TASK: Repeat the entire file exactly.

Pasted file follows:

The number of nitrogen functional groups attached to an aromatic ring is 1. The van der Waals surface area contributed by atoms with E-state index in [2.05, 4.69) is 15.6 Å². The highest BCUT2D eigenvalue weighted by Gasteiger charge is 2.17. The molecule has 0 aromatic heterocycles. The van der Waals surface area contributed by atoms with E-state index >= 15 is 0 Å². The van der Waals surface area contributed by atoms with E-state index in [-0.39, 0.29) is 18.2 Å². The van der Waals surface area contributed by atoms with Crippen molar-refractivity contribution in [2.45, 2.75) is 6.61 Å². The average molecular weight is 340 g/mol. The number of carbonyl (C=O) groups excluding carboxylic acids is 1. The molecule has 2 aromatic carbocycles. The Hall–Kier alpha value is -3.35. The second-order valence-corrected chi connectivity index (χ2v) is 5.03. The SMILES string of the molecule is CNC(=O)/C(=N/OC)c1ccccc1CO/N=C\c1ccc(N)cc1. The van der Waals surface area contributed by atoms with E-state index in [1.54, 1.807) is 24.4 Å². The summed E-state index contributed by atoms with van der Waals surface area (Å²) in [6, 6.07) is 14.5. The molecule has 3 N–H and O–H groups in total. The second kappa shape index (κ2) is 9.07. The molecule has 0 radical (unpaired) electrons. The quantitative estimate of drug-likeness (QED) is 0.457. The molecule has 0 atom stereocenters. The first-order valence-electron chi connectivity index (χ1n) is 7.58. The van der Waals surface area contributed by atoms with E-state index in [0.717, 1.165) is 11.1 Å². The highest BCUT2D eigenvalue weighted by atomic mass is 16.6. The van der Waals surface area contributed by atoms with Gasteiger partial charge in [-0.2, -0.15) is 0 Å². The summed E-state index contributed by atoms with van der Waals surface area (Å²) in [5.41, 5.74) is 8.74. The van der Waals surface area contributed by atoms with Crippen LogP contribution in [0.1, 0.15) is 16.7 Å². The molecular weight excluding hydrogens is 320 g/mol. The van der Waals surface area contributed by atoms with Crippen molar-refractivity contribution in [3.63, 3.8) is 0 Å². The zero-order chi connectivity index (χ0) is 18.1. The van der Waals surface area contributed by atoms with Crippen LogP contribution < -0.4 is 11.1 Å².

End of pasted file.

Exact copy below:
The number of nitrogen functional groups attached to an aromatic ring is 1. The van der Waals surface area contributed by atoms with E-state index in [2.05, 4.69) is 15.6 Å². The highest BCUT2D eigenvalue weighted by Gasteiger charge is 2.17. The molecule has 0 aromatic heterocycles. The van der Waals surface area contributed by atoms with E-state index >= 15 is 0 Å². The van der Waals surface area contributed by atoms with E-state index in [-0.39, 0.29) is 18.2 Å². The van der Waals surface area contributed by atoms with Crippen molar-refractivity contribution in [2.45, 2.75) is 6.61 Å². The average molecular weight is 340 g/mol. The number of carbonyl (C=O) groups excluding carboxylic acids is 1. The molecule has 2 aromatic carbocycles. The Hall–Kier alpha value is -3.35. The second-order valence-corrected chi connectivity index (χ2v) is 5.03. The SMILES string of the molecule is CNC(=O)/C(=N/OC)c1ccccc1CO/N=C\c1ccc(N)cc1. The van der Waals surface area contributed by atoms with E-state index in [1.54, 1.807) is 24.4 Å². The summed E-state index contributed by atoms with van der Waals surface area (Å²) in [6, 6.07) is 14.5. The molecule has 3 N–H and O–H groups in total. The second kappa shape index (κ2) is 9.07. The molecule has 0 radical (unpaired) electrons. The quantitative estimate of drug-likeness (QED) is 0.457. The molecule has 0 atom stereocenters. The first-order valence-electron chi connectivity index (χ1n) is 7.58. The van der Waals surface area contributed by atoms with E-state index in [0.717, 1.165) is 11.1 Å². The highest BCUT2D eigenvalue weighted by atomic mass is 16.6. The van der Waals surface area contributed by atoms with Gasteiger partial charge in [-0.2, -0.15) is 0 Å². The summed E-state index contributed by atoms with van der Waals surface area (Å²) in [5.41, 5.74) is 8.74. The van der Waals surface area contributed by atoms with Crippen LogP contribution in [0.1, 0.15) is 16.7 Å². The molecular weight excluding hydrogens is 320 g/mol. The van der Waals surface area contributed by atoms with Crippen molar-refractivity contribution in [3.63, 3.8) is 0 Å². The zero-order chi connectivity index (χ0) is 18.1. The van der Waals surface area contributed by atoms with Crippen LogP contribution < -0.4 is 11.1 Å².